09 Jun 2022
by Sue Mason

Sun, sea and so much to learn at the ITI Conference

Following a change in career in later life, Sue Mason has just been to her first ITI conference. Here, she reflects on what it was like for someone new to the profession.

I have just attended my first ITI conference and it was a corker! As a new entrant to the profession and having never attended an ITI conference in-person before I was lucky enough to be invited to apply for a bursary from ITI to help with the cost. Imagine my delight when I heard that I had been successful, making it possible for me to attend, and I am so glad I did.

I have been to many professional conferences in my former career as an NHS project manager and third sector employee, but this was the first time I had been to one where most attendees had paid the cost themselves. I don’t know if this was why it was such a different and positive conference, or if it is just that translators and interpreters are all really nice people, but it was definitely the best conference I have ever been to.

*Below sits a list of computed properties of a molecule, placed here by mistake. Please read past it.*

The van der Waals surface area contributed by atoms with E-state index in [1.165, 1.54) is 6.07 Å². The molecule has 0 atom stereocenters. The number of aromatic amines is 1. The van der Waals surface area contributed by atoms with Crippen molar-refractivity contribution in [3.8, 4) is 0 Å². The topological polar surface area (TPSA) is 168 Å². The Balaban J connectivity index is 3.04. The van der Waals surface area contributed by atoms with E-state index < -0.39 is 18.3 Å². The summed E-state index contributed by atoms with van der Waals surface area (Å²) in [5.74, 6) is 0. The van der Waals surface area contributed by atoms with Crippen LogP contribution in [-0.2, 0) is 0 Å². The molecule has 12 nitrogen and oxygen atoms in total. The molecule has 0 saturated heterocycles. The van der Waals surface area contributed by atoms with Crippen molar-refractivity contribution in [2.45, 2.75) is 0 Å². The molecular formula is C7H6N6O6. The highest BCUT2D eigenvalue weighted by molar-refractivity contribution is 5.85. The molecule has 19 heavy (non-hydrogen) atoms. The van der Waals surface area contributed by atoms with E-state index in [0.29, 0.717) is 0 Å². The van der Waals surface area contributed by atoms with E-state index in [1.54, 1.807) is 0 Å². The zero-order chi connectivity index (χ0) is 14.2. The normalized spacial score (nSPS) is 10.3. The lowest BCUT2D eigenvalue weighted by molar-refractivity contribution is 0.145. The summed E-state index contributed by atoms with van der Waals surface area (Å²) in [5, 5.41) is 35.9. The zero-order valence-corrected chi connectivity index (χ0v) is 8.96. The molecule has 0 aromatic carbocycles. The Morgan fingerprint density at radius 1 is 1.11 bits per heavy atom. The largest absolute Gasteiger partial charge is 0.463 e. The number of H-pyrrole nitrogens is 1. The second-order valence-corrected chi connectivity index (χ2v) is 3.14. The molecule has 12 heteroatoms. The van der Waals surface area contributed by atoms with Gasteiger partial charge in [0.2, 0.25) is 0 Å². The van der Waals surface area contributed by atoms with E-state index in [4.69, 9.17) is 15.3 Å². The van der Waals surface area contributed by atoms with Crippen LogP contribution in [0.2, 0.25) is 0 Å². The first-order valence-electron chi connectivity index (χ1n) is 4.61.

Welcome drinks

The first thing that hit me on Monday night, when I nervously entered the welcome drinks reception in the, aptly named, Grand Hotel in Brighton, was the noise. It wasn’t a buzz, it was much louder than that and something I had not heard for a long time - the joyous sound of hundreds of people talking animatedly together. For about twenty seconds, I felt intimidated and considered walking straight out again, but then a delegate turned to talk to me and I was off! This set the tone for the whole two days. No-one was alone unless they wanted to be, and there was the same exuberant hubbub during every break.